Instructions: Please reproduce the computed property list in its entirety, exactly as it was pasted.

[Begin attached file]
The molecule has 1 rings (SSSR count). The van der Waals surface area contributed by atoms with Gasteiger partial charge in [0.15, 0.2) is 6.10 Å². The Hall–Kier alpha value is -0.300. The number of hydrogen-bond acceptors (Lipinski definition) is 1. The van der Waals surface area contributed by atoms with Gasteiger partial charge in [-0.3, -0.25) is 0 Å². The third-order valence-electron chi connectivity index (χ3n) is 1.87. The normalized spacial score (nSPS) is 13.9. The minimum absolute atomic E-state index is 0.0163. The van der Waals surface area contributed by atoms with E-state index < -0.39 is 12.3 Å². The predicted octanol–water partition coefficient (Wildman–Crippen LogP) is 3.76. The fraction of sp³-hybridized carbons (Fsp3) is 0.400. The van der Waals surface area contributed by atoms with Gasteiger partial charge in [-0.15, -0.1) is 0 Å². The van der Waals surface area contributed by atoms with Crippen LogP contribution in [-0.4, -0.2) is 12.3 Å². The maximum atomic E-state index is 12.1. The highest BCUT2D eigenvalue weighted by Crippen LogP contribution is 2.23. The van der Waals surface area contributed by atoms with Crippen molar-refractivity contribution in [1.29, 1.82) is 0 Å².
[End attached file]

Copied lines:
The molecule has 1 rings (SSSR count). The van der Waals surface area contributed by atoms with Gasteiger partial charge in [0.15, 0.2) is 6.10 Å². The Hall–Kier alpha value is -0.300. The number of hydrogen-bond acceptors (Lipinski definition) is 1. The van der Waals surface area contributed by atoms with Gasteiger partial charge in [-0.3, -0.25) is 0 Å². The third-order valence-electron chi connectivity index (χ3n) is 1.87. The normalized spacial score (nSPS) is 13.9. The minimum absolute atomic E-state index is 0.0163. The van der Waals surface area contributed by atoms with E-state index < -0.39 is 12.3 Å². The predicted octanol–water partition coefficient (Wildman–Crippen LogP) is 3.76. The fraction of sp³-hybridized carbons (Fsp3) is 0.400. The van der Waals surface area contributed by atoms with Gasteiger partial charge in [-0.15, -0.1) is 0 Å². The van der Waals surface area contributed by atoms with Crippen LogP contribution in [-0.4, -0.2) is 12.3 Å². The maximum atomic E-state index is 12.1. The highest BCUT2D eigenvalue weighted by Crippen LogP contribution is 2.23. The van der Waals surface area contributed by atoms with Crippen molar-refractivity contribution in [1.29, 1.82) is 0 Å².